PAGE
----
A “deadly” breed of hornets has swarmed into Georgia and officials are scrambling to stop the rapid increase in population before the insects wreak havoc on the state’s agriculture industry.
The yellow-legged hornet has been detected in at least twelve separate places in the surrounding Savannah area since the insect first appeared in the Peach State last month, the Georgia Department of Agriculture announced Wednesday.
The wasp species — and close relative of the murder hornet — is an invasive species that originates from Southeast Asia and feasts on honeybees and other pollinators that drive Georgia’s agriculture industry, the state’s main economic source.
“While it does not pose a serious risk to humans, pets and livestock, this hornet has proven itself a deadly predator of honey bees and other pollinators in Europe and Asia,” Dr. Keith Delaplane, the University of Georgia’s Honey Bee Program director, said in a statement.
“An ideal scenario would be the discovery and eradication of every established nest before the colonies have time to issue new queens who overwinter and start the life cycle over again next spring.”
The first yellow-legged hornet was discovered by a beekeeper in Savannah Aug. 9 who noticed an “unusual” insect on his property.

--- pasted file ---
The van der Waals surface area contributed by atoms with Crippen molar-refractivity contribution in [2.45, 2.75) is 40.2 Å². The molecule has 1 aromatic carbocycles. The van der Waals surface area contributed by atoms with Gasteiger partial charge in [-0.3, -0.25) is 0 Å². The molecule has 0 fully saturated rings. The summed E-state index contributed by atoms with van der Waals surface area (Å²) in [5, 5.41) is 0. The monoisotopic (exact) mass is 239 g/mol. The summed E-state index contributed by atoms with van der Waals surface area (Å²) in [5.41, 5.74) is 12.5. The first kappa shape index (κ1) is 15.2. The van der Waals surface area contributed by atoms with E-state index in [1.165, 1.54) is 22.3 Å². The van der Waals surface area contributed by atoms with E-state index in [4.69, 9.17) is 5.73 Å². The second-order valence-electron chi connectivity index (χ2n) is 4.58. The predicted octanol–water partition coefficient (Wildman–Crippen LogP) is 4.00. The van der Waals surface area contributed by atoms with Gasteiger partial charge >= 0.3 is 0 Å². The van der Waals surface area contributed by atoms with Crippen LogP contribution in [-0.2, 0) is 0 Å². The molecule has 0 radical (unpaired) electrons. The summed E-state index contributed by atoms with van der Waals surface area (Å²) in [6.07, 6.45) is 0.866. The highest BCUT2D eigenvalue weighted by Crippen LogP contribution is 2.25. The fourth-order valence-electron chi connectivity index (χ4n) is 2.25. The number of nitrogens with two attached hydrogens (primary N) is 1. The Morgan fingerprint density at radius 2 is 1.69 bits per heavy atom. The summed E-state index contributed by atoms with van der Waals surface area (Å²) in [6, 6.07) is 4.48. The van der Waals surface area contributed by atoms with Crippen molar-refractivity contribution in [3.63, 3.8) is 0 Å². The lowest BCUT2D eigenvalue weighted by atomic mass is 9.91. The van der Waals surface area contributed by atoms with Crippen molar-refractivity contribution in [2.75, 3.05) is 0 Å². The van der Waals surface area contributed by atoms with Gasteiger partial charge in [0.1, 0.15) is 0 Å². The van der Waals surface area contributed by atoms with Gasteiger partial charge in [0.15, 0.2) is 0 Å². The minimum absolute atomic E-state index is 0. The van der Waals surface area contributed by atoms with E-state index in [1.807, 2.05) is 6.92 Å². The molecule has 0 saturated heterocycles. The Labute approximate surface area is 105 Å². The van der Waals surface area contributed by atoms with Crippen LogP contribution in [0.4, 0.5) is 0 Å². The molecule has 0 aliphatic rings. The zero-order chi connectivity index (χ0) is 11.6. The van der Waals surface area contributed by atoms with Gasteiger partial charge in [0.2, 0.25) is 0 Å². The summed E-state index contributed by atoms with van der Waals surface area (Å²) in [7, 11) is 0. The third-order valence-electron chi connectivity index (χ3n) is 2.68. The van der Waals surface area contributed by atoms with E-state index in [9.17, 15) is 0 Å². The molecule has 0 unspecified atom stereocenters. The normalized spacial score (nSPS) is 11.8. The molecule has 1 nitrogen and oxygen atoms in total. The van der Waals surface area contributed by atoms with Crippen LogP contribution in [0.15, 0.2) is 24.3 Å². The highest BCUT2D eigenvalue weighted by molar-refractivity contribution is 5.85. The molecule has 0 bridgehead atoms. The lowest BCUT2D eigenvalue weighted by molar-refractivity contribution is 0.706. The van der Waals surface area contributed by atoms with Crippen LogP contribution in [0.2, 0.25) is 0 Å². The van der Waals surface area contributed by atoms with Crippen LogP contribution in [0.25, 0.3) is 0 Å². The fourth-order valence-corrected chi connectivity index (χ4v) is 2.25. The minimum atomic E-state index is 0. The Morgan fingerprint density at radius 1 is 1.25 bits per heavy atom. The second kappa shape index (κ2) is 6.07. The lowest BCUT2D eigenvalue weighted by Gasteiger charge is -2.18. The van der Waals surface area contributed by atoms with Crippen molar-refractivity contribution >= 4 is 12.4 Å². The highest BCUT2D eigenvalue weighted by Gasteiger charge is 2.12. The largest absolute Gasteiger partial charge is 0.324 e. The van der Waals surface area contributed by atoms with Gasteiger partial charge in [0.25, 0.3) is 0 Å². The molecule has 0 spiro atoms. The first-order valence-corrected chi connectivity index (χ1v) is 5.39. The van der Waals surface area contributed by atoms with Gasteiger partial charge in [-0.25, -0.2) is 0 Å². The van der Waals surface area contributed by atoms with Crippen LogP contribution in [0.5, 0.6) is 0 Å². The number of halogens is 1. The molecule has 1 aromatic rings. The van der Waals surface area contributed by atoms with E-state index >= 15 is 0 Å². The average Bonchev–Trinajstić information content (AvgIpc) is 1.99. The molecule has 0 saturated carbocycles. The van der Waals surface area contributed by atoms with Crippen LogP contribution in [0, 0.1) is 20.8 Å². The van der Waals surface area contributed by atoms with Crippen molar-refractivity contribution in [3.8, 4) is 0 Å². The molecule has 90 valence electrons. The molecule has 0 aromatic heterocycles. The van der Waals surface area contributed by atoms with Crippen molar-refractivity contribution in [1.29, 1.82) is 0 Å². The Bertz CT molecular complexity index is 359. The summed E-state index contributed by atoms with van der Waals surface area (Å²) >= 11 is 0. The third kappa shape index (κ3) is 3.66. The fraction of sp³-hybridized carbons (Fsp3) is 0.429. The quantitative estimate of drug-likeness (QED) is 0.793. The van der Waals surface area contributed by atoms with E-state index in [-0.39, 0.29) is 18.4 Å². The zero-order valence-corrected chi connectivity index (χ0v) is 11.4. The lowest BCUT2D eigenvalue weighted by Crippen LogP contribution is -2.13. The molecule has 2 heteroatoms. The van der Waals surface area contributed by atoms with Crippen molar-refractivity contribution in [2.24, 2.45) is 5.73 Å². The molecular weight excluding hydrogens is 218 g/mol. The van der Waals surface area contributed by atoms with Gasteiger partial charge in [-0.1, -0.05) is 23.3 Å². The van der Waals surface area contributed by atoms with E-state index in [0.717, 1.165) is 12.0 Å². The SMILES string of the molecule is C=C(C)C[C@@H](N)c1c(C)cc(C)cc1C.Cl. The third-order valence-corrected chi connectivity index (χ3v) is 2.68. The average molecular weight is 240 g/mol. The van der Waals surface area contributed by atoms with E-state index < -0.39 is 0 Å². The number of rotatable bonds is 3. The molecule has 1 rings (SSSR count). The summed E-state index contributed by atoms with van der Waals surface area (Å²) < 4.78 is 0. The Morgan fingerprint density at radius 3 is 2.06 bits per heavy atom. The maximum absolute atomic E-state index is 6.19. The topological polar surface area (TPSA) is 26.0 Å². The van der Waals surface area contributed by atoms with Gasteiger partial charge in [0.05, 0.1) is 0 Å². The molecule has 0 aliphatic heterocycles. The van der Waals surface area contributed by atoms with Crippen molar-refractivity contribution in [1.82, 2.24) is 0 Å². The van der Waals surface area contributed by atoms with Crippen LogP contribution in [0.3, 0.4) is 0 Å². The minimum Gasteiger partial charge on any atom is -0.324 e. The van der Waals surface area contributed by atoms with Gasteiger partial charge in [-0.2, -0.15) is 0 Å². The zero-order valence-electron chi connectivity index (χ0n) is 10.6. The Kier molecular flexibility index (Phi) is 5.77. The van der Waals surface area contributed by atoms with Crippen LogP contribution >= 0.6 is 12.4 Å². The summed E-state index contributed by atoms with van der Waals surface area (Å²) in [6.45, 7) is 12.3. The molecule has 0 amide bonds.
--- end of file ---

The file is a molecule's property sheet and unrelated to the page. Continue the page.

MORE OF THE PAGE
Since then, officials have discovered and immediately destroyed at least two nests — each of which typically houses up to 6,000 workers — both on Wilmington Island, a community 10 miles east of Savannah.
Although researchers are still awaiting DNA results from the second hive, genetics from the first nest suggest the hornets originated in Asia.
The state Agriculture Department deployed multiple teams in the Savannah area that are dedicated to trapping and surveying for additional nests. At least 134 traps have been laid around the detection zone.
Officials are asking members of the public to report any sightings of the invasive insects, but to be wary about killing any on sight — Georgia is home to several native wasps that can look very similar to the bloodthirsty yellow-legged bugs.
Invasive species like the yellow-legged wasp and the loathed spotted lantern fly cost the world at least $423 billion every year, according to a United Nations-backed report released last week.
More than 37,000 alien species are wreaking havoc on foreign lands after being introduced by human activities, threatening animal extinctions, food insecurity and environmental disasters.
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